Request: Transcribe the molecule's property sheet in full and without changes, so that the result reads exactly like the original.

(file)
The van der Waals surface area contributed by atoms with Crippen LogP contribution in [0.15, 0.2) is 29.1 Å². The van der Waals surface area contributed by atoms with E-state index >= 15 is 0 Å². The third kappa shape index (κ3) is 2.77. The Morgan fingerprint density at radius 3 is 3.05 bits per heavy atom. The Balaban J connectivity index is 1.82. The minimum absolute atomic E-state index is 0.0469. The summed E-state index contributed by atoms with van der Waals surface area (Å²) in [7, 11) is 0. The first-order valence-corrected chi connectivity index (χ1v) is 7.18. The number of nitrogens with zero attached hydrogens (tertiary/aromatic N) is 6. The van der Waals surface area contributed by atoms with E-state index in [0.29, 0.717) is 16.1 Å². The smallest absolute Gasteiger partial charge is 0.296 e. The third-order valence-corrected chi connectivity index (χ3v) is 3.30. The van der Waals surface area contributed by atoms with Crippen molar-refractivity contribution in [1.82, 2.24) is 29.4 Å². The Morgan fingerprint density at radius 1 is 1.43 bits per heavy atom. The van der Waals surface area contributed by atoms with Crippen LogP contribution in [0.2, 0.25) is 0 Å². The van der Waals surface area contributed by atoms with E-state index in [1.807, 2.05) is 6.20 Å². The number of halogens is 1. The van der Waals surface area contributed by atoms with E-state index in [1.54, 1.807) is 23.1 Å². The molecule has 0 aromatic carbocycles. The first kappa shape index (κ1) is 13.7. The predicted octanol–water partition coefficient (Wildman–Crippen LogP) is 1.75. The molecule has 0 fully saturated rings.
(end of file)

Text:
The van der Waals surface area contributed by atoms with Crippen LogP contribution in [0.15, 0.2) is 29.1 Å². The van der Waals surface area contributed by atoms with E-state index >= 15 is 0 Å². The third kappa shape index (κ3) is 2.77. The Morgan fingerprint density at radius 3 is 3.05 bits per heavy atom. The Balaban J connectivity index is 1.82. The minimum absolute atomic E-state index is 0.0469. The summed E-state index contributed by atoms with van der Waals surface area (Å²) in [7, 11) is 0. The first-order valence-corrected chi connectivity index (χ1v) is 7.18. The number of nitrogens with zero attached hydrogens (tertiary/aromatic N) is 6. The van der Waals surface area contributed by atoms with E-state index in [0.29, 0.717) is 16.1 Å². The smallest absolute Gasteiger partial charge is 0.296 e. The third-order valence-corrected chi connectivity index (χ3v) is 3.30. The van der Waals surface area contributed by atoms with Crippen molar-refractivity contribution in [1.82, 2.24) is 29.4 Å². The Morgan fingerprint density at radius 1 is 1.43 bits per heavy atom. The van der Waals surface area contributed by atoms with Crippen LogP contribution in [0.2, 0.25) is 0 Å². The van der Waals surface area contributed by atoms with E-state index in [1.807, 2.05) is 6.20 Å². The number of halogens is 1. The van der Waals surface area contributed by atoms with E-state index in [1.54, 1.807) is 23.1 Å². The molecule has 0 aromatic carbocycles. The first kappa shape index (κ1) is 13.7. The predicted octanol–water partition coefficient (Wildman–Crippen LogP) is 1.75. The molecule has 0 fully saturated rings.